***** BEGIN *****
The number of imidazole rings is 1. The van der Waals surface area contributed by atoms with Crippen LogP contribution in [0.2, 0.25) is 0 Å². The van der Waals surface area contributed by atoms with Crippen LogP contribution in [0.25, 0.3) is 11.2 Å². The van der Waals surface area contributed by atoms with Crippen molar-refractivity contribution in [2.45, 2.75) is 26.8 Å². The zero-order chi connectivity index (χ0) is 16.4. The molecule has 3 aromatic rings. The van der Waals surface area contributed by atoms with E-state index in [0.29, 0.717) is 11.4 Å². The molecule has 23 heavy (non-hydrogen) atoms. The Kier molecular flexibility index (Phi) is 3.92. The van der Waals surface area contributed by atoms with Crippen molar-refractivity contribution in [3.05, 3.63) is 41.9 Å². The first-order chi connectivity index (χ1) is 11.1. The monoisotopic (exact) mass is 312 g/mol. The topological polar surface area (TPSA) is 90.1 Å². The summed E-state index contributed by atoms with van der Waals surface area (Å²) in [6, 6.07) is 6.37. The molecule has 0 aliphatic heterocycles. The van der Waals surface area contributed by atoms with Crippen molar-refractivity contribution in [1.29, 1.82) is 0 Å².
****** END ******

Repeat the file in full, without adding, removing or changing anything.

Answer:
The number of imidazole rings is 1. The van der Waals surface area contributed by atoms with Crippen LogP contribution in [0.2, 0.25) is 0 Å². The van der Waals surface area contributed by atoms with Crippen LogP contribution in [0.25, 0.3) is 11.2 Å². The van der Waals surface area contributed by atoms with Crippen molar-refractivity contribution in [2.45, 2.75) is 26.8 Å². The zero-order chi connectivity index (χ0) is 16.4. The molecule has 3 aromatic rings. The van der Waals surface area contributed by atoms with E-state index in [0.29, 0.717) is 11.4 Å². The molecule has 23 heavy (non-hydrogen) atoms. The Kier molecular flexibility index (Phi) is 3.92. The van der Waals surface area contributed by atoms with Crippen molar-refractivity contribution in [3.05, 3.63) is 41.9 Å². The first-order chi connectivity index (χ1) is 11.1. The monoisotopic (exact) mass is 312 g/mol. The topological polar surface area (TPSA) is 90.1 Å². The summed E-state index contributed by atoms with van der Waals surface area (Å²) in [6, 6.07) is 6.37. The molecule has 0 aliphatic heterocycles. The van der Waals surface area contributed by atoms with Crippen molar-refractivity contribution in [1.29, 1.82) is 0 Å².